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Zharth's Music Log

Week 7: The Beatles

Preface: First of all, let me say that I am not a fan of the Beatles. I recognize that they were hugely popular and influential in certain ways, but I also think they are largely overrated and are not the end-all be-all of music. The Beatles did not single-handedly create the musical revolution of the 60's and 70's, and had they never existed in the first place, the revolution still would have happened and it would have been just as good. I'm not saying the Beatles necessarily suck, but the fact of the matter is, their sound just doesn't appeal to me, in general. Too much pop, not enough lead guitar. That having been said, there are a handful (just a handful) of Beatles songs that I do like, or can at least tolerate when I'm in the mood. And since the Beatles were undoubtedly such a large part of the music scene that I am so interested in, I figured the least I could do was dedicate a week to the only Beatles songs I like. That way, noone can complain if I never pull out another Beatles song on my music log again. :D

P.S. Lennon > McCartney

Monday (9/03/07): While My Guitar Gently Weeps [The White Album, 1968]
Comments: This was the first Beatles song that ever caught my attention, unsurprisingly from the soulful lead guitar courtesy of one Eric Clapton. I actually heard a stripped acoustic version of this song once, with no lead guitar. Talk about pointless. Anyhow, I've discovered musicians that can make their guitar weep much more sorrowfully than Clapton can since then, but this one's still a good lead.

Tuesday (9/04/07): Happiness Is A Warm Gun [The White Album, 1968]
Comments: I don't even really like this song all that much, but it's just that the whole "happiness is a warm gun" line kind of tickles my fancy. I guess I just like the idea of accepting happiness in life as an illusion which many people struggle for, and only end up making themselves more miserable when they can't reach it. And so, in the end, the only true happiness is a warm gun, with which you can end your own tortured existence...or let off some steam by murdering a few of the wretches that torment you, I suppose. Either way, it's all good.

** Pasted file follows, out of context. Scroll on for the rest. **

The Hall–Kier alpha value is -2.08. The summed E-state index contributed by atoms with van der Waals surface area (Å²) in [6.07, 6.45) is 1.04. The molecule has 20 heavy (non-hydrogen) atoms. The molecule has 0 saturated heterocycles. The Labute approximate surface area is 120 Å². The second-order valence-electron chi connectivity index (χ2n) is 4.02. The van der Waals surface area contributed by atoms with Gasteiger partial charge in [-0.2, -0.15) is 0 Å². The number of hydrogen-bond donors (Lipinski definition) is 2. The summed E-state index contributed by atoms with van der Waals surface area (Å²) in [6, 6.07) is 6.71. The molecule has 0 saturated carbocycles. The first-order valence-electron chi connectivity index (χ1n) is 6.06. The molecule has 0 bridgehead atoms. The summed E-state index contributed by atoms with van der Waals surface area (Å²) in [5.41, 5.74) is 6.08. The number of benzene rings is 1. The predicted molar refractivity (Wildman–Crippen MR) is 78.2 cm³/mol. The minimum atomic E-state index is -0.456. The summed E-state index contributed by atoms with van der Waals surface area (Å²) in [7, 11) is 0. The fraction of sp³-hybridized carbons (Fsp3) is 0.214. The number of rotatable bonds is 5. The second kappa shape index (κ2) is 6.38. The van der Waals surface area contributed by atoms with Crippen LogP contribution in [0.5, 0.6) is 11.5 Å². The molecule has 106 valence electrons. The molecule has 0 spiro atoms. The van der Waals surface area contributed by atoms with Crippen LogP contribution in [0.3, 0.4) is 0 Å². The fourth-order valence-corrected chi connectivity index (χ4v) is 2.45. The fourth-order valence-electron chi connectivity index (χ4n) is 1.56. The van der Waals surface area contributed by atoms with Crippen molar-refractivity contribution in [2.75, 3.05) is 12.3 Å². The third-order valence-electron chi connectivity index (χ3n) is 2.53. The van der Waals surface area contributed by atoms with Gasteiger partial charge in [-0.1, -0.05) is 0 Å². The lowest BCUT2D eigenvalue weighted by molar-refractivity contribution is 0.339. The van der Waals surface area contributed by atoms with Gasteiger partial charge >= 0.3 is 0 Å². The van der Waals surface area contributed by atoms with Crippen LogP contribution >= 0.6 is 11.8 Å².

Wednesday (9/05/07): Twist And Shout [Please Please Me, 1963]
Comments: The impassioned vocals on this song make it a keeper, not to mention the Little Richard-esque accompaniment. Honestly, it was the movie Ferris Bueller's Day Off that made me like this song. It's just a great fun scene. But ultimately, it's the vocals that carry this song.

Thursday (9/06/07): Helter Skelter [The White Album, 1968]
Comments: Possibly the Beatles' heaviest song? That makes up for a lot. Unlike the group's crooning pop singles, this one's a solid rocker, front to back.

Friday (9/07/07): I Want You (She's So Heavy) [Abbey Road, 1969]
Comments: This song has a tendency to drag on, kind of like the god-forsaken Hey Jude, but in this case, the song is enticing enough that it doesn't feel unwelcome. The strained energy of the song is palpable, and the lyrics, while incredibly simple, just cut right to the point - "I want you so bad it's driving me mad". When I first heard/discovered this song, it was the perfect accompaniment to my own feelings at the time.

Saturday (9/08/07): Yer Blues [The White Album, 1968]
Comments: Actually, I first heard this song c/o The Dirty Mac, from The Rolling Stones' Rock And Roll Circus, but the Beatles version is good too. A great take on a rockin' blues. I read once that this was a tongue-in-cheek jab at either the blues itself or the British imitation of it, and from the lyrics I can believe it, but ironically that doesn't kill my enjoyment of the song, because I can still listen to it and take it at face value.

Sunday (9/09/07): Revolution 9 [The White Album, 1968]
Comments: I have to say this is probably my favorite Beatles song, and that statement isn't entirely independent of the fact that many Beatles fans hate this song and think it's the worst thing the band ever recorded. I do think it's genius, though. Absolutely creepy, very atmospheric. I like scary things like this, and just the idea that a band like the Beatles recorded it makes it even more intriguing. And the alleged connections to Revelation 9 only sweeten the deal.